Countries that have weathered the pandemic well face a lasting economic drag from the global collapse in skilled migration which will stunt the growth of their working-age population, economists have warned.
The coronavirus crisis ended a decade’s steady growth in flows of migrants around the world, according to data collated by the OECD.
Although few countries have published figures for 2020 as a whole, Jean-Christophe Dumont, who leads research on migration at the Paris-based organisation, said the year-on-year drop in inward flows to rich countries ranged from 30 per cent up to 70 or 80 per cent in those such as Australia and New Zealand that closed their borders almost completely.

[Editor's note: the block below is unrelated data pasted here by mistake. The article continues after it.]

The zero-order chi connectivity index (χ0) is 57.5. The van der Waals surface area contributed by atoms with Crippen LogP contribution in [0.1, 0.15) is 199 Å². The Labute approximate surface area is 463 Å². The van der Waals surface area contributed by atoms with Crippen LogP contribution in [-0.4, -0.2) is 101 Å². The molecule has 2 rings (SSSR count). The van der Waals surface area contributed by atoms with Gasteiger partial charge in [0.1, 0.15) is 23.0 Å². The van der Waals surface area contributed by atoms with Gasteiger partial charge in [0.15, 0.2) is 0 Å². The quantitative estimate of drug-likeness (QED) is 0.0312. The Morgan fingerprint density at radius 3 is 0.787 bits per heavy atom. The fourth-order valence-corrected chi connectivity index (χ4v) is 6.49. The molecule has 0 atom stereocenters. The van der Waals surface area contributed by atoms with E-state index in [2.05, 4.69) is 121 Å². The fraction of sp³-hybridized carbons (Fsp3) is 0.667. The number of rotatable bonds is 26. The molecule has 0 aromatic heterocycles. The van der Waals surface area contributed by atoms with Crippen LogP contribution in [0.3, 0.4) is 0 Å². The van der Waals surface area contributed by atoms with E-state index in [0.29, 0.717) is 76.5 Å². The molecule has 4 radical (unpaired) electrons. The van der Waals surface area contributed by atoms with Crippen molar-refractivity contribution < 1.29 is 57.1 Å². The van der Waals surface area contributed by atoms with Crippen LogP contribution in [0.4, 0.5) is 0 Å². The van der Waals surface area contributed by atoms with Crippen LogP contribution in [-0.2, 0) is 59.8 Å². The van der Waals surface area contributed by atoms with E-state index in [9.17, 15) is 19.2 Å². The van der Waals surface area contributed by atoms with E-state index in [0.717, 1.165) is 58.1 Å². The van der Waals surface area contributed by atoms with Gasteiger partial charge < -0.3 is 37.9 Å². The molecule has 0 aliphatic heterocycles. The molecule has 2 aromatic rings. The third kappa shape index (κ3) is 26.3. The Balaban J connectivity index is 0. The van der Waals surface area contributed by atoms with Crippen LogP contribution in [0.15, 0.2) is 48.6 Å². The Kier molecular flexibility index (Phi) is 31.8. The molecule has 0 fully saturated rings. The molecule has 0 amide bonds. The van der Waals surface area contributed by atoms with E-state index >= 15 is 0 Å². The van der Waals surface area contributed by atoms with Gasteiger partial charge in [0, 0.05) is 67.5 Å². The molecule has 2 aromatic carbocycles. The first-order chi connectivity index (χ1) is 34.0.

With many countries now tightening border controls, migration in 2021 will be “far from normal”, he said, and “could well be similar to 2020 if things don’t get better quickly”.
Migrants bear the brunt of this, from workers unable to take up jobs and family members kept apart, to students forced to defer courses and refugees stuck in camps.
There will also be lasting effects for countries which have in recent years relied on a steady influx of newcomers to fill jobs, sustain growth in the labour force, boost the education sector and offset the fiscal burden of an ageing population, economists say.
For example, in Australia and New Zealand gross domestic product growth has been fuelled by an expanding population, largely owing to high levels of net immigration.